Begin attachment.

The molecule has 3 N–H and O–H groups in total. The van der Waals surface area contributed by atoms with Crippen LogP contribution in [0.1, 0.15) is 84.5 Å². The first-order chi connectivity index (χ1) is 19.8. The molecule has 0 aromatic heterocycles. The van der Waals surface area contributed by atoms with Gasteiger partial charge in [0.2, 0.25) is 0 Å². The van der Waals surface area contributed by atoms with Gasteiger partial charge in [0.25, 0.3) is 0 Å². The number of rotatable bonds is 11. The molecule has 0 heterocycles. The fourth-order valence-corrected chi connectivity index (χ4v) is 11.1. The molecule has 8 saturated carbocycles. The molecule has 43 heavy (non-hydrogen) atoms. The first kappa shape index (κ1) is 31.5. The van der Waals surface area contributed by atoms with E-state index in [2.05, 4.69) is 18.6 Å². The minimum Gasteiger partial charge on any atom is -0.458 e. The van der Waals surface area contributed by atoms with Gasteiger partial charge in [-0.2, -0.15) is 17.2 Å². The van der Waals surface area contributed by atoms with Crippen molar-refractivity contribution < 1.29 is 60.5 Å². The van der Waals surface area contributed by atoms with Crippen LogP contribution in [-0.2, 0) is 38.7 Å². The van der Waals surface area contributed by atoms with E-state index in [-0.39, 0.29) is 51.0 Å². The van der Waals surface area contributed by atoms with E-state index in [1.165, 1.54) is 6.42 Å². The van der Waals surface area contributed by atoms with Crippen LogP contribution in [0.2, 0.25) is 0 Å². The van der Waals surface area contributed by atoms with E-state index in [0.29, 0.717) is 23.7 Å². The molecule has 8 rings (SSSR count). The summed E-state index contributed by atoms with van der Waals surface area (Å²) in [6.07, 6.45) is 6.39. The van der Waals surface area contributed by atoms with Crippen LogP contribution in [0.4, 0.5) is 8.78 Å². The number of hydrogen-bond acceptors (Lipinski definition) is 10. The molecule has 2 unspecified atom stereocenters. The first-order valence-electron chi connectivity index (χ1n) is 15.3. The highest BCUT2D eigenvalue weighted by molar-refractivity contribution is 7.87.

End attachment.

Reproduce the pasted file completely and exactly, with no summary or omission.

The molecule has 3 N–H and O–H groups in total. The van der Waals surface area contributed by atoms with Crippen LogP contribution in [0.1, 0.15) is 84.5 Å². The first-order chi connectivity index (χ1) is 19.8. The molecule has 0 aromatic heterocycles. The van der Waals surface area contributed by atoms with Gasteiger partial charge in [0.2, 0.25) is 0 Å². The van der Waals surface area contributed by atoms with Gasteiger partial charge in [0.25, 0.3) is 0 Å². The number of rotatable bonds is 11. The molecule has 0 heterocycles. The fourth-order valence-corrected chi connectivity index (χ4v) is 11.1. The molecule has 8 saturated carbocycles. The molecule has 43 heavy (non-hydrogen) atoms. The first kappa shape index (κ1) is 31.5. The van der Waals surface area contributed by atoms with E-state index in [2.05, 4.69) is 18.6 Å². The minimum Gasteiger partial charge on any atom is -0.458 e. The van der Waals surface area contributed by atoms with Gasteiger partial charge in [-0.2, -0.15) is 17.2 Å². The van der Waals surface area contributed by atoms with Crippen molar-refractivity contribution < 1.29 is 60.5 Å². The van der Waals surface area contributed by atoms with Crippen LogP contribution in [-0.2, 0) is 38.7 Å². The van der Waals surface area contributed by atoms with E-state index in [-0.39, 0.29) is 51.0 Å². The van der Waals surface area contributed by atoms with E-state index in [1.165, 1.54) is 6.42 Å². The van der Waals surface area contributed by atoms with Crippen LogP contribution in [0.2, 0.25) is 0 Å². The van der Waals surface area contributed by atoms with E-state index in [0.29, 0.717) is 23.7 Å². The molecule has 8 rings (SSSR count). The summed E-state index contributed by atoms with van der Waals surface area (Å²) in [6.07, 6.45) is 6.39. The van der Waals surface area contributed by atoms with Crippen LogP contribution in [0.4, 0.5) is 8.78 Å². The number of hydrogen-bond acceptors (Lipinski definition) is 10. The molecule has 2 unspecified atom stereocenters. The first-order valence-electron chi connectivity index (χ1n) is 15.3. The highest BCUT2D eigenvalue weighted by molar-refractivity contribution is 7.87.